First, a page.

Annexins [1,2,3,4,5,6] are a group of calcium-binding proteins that associate
reversibly with membranes. They bind to phospholipid bilayers in the
presence of micromolar free calcium concentration. The binding is specific
for calcium and for acidic phospholipids. Annexins have been claimed to be
involved in cytoskeletal interactions, phospholipase inhibition, intracellular
signalling, anticoagulation, and membrane fusion.
Each of these proteins consist of an N-terminal domain of variable length
followed by four or eight copies of a conserved segment of sixty one residues.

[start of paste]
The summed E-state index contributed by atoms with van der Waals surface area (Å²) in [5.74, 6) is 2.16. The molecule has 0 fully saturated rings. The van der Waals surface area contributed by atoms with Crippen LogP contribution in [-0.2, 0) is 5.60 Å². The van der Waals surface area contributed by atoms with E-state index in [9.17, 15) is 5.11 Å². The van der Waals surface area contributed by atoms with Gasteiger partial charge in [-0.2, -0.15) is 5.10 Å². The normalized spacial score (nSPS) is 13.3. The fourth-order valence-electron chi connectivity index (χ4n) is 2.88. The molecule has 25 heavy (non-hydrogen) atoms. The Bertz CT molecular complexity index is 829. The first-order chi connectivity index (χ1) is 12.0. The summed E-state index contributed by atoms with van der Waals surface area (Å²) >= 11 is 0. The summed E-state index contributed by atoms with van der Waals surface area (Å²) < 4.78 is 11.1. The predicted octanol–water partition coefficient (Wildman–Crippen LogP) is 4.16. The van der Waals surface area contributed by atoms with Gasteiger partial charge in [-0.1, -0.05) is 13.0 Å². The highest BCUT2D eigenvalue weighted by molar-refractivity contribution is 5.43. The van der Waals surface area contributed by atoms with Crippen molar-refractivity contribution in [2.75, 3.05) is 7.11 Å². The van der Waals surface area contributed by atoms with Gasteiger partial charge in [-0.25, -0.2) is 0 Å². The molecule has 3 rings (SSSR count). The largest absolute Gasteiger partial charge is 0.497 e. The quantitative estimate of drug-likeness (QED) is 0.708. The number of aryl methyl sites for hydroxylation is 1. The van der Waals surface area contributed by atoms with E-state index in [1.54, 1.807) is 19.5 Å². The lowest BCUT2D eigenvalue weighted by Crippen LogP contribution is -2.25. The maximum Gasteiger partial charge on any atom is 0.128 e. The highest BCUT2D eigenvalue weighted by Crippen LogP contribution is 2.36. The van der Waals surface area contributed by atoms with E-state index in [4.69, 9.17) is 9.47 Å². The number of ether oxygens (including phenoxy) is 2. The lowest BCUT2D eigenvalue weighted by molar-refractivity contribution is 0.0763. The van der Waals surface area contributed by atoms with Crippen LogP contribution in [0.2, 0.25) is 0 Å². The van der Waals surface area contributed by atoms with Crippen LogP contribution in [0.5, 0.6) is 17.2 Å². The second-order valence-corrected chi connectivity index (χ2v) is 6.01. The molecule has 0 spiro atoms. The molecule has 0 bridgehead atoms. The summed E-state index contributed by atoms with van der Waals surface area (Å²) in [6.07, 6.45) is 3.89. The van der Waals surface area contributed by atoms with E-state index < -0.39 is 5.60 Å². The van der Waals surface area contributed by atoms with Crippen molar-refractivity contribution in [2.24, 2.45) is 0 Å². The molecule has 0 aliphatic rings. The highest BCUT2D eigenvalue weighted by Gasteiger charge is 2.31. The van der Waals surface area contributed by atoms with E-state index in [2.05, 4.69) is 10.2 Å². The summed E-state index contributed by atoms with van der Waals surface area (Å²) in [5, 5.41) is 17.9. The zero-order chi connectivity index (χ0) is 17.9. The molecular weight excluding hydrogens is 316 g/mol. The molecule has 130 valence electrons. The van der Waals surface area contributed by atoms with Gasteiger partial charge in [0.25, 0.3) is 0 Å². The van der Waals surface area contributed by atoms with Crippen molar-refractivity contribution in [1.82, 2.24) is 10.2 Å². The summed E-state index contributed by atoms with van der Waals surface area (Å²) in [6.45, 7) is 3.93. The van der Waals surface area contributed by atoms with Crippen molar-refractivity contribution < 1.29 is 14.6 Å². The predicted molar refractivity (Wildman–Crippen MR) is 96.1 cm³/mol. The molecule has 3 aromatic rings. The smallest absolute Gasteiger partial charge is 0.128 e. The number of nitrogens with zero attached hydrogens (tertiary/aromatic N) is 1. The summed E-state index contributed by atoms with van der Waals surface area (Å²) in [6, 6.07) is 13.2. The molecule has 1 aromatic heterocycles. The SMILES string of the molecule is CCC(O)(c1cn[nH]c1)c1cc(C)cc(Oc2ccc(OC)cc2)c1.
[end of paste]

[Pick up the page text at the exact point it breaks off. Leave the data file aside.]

The repeat (sometimes known as an 'endonexin fold') consists of five α-helices that are wound into a right-handed superhelix .
The proteins known to belong to the annexin family are listed below:
Annexin I (Lipocortin 1) (Calpactin 2) (p35) (Chromobindin 9).
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